This condition is quite common in dogs although it is very rare in cats. It is really a type of stroke that affects the spinal cord instead of the brain. In this case the stroke is caused by small pieces of disc material that somehow get into the blood vessels supplying the spinal cord to cause a blockage. Clinical signs are therefore very sudden in onset and often cause immediate paralysis of one limb, of the rear limbs or sometimes of all four limbs. The animals may be painful initially but the pain usually resolves completely within a few hours. Diagnosis depends on ruling out other potential causes of the signs such as a [intlink id=”1466″ type=”post”]fracture[/intlink] or [intlink id=”1436″ type=”post”]disc disease[/intlink]. There is no treatment although physical therapy has been shown to influence recovery favorably. The completeness of the animal’s recovery depends mainly on how much of the spinal cord has been damaged by the injury and this is best determined by a neurological examination.
Figure 12: MRI from a dog that became acutely paralyzed after jumping down several steps. There is a local area of spinal cord swelling with fluid accumulation centrally that shows as a light-colored area (arrow). A post mortem that confirmed the injury had been caused by a fibrocartilaginous embolism (FCE).
The prognosis is good for most dogs with FCE unless a large area of the spinal cord is affected. Complications that may occur in more severely affected dogs include incontinence and injury to the paralyzed limb.
- Neurovascular Disorders REQUIRES LOGIN; FOR VETERINARIANS. In: Clinical Neurology in Small Animals: Localization, Diagnosis and Treatment. K.G. Braund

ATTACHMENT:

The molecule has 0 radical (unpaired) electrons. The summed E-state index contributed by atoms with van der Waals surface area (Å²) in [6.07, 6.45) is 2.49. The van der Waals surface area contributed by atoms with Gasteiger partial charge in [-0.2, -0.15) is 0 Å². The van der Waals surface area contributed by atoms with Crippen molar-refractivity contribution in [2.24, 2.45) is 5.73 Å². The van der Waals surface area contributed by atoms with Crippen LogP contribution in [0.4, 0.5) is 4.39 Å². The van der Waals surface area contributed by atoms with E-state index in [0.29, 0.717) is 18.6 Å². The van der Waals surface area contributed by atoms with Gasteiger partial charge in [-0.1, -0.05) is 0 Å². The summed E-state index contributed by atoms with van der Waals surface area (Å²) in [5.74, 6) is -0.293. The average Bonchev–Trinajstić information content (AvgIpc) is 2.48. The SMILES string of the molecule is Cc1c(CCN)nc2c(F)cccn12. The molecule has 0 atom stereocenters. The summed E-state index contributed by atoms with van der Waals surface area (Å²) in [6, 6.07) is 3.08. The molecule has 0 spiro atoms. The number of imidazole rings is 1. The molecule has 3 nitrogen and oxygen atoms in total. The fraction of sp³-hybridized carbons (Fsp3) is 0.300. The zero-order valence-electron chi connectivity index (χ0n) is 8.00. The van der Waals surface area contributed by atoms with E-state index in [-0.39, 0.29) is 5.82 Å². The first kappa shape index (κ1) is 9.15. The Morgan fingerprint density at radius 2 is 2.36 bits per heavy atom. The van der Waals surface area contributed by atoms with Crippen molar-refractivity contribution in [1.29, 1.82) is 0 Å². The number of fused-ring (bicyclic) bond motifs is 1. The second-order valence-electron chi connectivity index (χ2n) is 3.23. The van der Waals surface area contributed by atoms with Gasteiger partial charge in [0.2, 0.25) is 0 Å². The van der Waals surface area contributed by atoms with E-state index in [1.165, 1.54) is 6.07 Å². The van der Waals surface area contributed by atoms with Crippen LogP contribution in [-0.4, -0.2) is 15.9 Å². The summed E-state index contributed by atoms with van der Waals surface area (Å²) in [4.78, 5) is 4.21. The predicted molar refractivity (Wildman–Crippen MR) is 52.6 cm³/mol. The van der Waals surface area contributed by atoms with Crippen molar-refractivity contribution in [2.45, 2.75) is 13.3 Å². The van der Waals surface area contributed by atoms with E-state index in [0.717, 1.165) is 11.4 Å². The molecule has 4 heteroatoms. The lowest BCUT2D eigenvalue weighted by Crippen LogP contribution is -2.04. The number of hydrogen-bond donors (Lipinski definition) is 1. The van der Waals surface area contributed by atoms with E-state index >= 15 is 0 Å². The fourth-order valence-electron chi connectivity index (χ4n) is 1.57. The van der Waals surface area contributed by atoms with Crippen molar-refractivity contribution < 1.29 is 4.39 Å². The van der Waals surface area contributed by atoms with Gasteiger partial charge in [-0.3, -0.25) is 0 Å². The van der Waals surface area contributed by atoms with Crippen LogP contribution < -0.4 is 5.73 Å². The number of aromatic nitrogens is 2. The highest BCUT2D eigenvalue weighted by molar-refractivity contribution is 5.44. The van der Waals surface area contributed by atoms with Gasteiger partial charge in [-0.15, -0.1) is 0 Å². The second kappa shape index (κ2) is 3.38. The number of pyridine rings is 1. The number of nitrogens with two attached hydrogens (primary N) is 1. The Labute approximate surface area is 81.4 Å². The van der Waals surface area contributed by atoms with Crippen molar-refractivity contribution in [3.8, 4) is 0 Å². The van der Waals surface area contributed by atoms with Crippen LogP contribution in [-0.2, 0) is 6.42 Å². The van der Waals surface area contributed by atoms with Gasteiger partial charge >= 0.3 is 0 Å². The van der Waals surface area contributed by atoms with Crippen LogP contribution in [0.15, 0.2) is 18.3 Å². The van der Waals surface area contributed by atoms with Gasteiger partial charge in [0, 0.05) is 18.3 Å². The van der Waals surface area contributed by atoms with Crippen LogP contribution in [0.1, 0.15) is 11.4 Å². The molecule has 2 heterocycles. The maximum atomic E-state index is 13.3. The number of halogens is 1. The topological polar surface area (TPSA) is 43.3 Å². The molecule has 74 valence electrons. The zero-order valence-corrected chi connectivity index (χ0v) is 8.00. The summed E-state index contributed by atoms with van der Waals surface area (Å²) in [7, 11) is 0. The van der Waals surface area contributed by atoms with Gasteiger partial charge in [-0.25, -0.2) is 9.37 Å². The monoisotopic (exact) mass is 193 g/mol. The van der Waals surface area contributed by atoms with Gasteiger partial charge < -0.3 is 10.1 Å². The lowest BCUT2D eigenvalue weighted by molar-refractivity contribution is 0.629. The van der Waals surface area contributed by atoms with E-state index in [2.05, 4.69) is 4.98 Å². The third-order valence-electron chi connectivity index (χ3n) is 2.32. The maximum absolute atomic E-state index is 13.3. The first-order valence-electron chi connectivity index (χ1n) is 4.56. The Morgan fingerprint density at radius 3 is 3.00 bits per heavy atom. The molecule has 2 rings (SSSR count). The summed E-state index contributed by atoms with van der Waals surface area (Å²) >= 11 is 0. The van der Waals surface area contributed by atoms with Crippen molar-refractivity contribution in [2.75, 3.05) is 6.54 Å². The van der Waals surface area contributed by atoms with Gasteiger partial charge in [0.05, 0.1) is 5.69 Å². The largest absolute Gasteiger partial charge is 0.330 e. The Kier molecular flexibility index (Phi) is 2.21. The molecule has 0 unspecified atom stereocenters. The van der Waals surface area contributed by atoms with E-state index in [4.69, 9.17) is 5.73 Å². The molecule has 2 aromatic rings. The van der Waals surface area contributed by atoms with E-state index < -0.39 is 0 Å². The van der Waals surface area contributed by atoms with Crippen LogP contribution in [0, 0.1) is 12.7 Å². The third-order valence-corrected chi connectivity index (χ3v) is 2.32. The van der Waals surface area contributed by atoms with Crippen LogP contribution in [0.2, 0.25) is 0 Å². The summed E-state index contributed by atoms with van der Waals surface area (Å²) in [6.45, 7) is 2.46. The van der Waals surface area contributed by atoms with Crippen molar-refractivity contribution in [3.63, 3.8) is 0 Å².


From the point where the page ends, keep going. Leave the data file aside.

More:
- Fibrocartilaginous embolism in 75 dogs: clinical findings and factors influencing the recovery rate. Gandini G, Cizinauskas S, Lang J, Fatzer R, Jaggy A. J Small Anim Pract. 2003 Feb;44(2):76-80.:
- Fibrocartilaginous embolism of the spinal cord in dogs: review of 36 histologically confirmed cases and retrospective study of 26 suspected cases. Cauzinille L, Kornegay JN. J Vet Intern Med (1996) 10:241-5.
- Magnetic resonance imaging findings in spinal cord infarction in three small breed dogs. Grunenfelder FI, Weishaupt D, Green R, Steffen F. Vet Radiol Ultrasound. 2005 Mar-Apr;46(2):91-6.
- Fibrocartilaginous embolic myelopathy in miniature schnauzers. Hawthorne JC, Wallace LJ, Fenner WR, Waters DJ. J Am Anim Hosp Assoc. 2001 Jul-Aug;37(4):374-83.
- Fibrocartilaginous embolism–an uncommon cause of spinal cord infarction: a case report and review of the literature. Han JJ, et al. Arch Phys Med Rehabil. 2004 Jan;85(1):153-7.
- Fibrocartilaginous embolism of the spinal cord: a clinical and pathogenetic reconsideration.
Tosi L, et al. J Neurol Neurosurg Psychiatry. 1996 Jan;60(1):55-60.
- Acute-onset nontraumatic paraplegia in childhood: fibrocartilaginous embolism or acute myelitis?
Davis GA, & Klug GL. Childs Nerv Syst. 2000 Sep;16(9):551-4.
- Natural history of spinal cord infarction caused by nucleus pulposus embolism.
Toro G, et al., Spine. 1994 Feb 1;19(3):360-6.